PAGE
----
Road roughness testing in Kentucky was first reported in 1949 (1). At that time, emphasis was placed on localized irregularities in pavement profiles detectable by a roller-type straight edge. The experience gained then pointed to the necessity for making a fast, continuous recording of characteristics of the road which would be more closely related to riding quality. Subsequent progress reports (2)(3) dealing with the development of triaxial acceleration as applied to the evaluation of pavement riding qualities emphasized riding comfort or discomfort. The accelerations monitored then were evaluated in terms of g's per seconds or "jerk", which is considered by some authorities to be a more significant index of comfort. This earlier method of analysis was later reviewed, and the resultant report (4) in 1961, of which this report is a continuation, considered acceleration in g's to be the most practical parameter to use in describing pavement roughness. However, only the accelerations in the vertical direction are considered in the present method of analysis. The previous reports contain descriptions of instruments and methods of recording roughness and of determining roughness indexes.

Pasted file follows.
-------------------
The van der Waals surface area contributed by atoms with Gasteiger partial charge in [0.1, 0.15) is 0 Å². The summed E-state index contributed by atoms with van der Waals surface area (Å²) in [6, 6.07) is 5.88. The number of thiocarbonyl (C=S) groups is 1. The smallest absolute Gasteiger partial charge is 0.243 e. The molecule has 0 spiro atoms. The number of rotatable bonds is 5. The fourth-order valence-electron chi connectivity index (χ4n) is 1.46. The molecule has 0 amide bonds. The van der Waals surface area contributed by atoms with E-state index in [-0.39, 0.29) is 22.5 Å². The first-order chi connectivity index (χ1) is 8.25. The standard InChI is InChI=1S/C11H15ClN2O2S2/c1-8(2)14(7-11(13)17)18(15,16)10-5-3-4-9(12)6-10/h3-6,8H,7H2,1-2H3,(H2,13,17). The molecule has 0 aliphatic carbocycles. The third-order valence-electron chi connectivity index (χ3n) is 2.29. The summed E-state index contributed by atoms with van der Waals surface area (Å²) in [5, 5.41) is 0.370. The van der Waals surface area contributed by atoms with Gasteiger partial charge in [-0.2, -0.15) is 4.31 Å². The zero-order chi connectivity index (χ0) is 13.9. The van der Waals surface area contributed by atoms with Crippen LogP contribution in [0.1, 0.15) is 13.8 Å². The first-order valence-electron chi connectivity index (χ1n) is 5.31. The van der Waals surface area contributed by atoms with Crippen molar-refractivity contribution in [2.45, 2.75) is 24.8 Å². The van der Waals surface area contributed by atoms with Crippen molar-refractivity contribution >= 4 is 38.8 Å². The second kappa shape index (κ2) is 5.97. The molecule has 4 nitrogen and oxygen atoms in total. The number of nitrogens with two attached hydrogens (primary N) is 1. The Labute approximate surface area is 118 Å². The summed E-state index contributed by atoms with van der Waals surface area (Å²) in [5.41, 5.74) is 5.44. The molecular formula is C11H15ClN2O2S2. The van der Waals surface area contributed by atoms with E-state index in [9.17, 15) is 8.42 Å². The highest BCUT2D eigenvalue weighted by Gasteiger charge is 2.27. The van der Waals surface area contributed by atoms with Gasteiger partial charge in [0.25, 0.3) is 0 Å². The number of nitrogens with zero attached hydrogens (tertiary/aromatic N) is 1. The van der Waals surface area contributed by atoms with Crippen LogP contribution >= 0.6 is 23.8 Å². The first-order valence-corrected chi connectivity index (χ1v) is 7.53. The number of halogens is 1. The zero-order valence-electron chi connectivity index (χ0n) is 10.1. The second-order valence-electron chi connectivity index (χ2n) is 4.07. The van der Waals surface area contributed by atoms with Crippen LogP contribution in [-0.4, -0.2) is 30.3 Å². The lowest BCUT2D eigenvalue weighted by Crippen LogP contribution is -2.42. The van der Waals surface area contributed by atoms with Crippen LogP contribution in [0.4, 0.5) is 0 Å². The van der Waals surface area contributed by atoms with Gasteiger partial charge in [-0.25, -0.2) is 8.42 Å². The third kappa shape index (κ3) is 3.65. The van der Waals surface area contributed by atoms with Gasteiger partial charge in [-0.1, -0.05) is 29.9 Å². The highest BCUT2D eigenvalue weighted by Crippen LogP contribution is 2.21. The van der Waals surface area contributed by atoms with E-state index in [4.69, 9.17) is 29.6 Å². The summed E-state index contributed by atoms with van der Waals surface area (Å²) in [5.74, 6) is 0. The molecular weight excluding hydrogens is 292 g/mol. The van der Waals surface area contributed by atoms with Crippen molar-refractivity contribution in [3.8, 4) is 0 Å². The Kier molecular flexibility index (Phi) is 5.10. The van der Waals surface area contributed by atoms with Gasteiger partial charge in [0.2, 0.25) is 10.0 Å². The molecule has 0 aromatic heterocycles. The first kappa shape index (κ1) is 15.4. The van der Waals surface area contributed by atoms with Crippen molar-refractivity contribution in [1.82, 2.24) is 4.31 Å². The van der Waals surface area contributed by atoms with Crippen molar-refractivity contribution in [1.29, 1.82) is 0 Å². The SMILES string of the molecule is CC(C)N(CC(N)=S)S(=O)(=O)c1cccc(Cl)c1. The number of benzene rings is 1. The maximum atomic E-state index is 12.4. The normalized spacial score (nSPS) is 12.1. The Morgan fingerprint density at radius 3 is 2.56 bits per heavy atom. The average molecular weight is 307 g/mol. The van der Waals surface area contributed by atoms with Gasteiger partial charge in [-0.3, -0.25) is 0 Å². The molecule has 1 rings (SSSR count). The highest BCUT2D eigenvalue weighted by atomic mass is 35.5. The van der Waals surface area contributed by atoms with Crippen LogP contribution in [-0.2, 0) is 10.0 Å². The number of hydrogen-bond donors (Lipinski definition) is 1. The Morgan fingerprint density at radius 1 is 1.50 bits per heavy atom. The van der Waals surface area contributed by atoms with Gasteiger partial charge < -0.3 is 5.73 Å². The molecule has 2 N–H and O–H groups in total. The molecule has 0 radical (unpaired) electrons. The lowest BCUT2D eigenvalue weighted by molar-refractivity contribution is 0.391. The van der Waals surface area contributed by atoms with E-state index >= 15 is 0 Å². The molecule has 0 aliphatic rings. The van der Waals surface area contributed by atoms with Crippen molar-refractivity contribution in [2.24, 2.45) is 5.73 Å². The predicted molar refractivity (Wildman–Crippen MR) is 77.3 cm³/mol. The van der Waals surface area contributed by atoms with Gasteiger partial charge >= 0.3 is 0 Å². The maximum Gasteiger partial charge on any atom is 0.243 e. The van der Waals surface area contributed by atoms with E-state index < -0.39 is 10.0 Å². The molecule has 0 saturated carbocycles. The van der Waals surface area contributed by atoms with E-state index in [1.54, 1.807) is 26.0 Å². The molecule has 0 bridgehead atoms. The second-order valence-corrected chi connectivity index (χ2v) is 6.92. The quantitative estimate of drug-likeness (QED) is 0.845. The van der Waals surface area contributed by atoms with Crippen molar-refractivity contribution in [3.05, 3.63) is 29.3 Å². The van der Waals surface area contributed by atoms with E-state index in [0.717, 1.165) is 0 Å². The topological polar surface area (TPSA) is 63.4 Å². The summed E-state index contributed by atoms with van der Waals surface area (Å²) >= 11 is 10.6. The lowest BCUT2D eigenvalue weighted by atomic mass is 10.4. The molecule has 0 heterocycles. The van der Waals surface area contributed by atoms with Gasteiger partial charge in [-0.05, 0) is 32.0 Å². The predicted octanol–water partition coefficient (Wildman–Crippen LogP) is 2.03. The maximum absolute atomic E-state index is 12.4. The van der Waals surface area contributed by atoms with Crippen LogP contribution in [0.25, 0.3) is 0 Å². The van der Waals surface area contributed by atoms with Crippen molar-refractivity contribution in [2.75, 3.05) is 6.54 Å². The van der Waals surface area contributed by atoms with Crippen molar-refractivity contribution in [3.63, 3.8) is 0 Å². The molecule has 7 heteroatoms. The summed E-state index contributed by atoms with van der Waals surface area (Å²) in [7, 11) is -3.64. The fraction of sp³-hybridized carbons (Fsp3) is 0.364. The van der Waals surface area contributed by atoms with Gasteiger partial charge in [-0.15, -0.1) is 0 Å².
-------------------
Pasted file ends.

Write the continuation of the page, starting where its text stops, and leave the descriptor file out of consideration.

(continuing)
Digital Object Identifier
Rizenbergs, Rolands L., "Pavement Roughness Studies (A Progress Report)" (1962). Kentucky Transportation Center Research Report. 1195.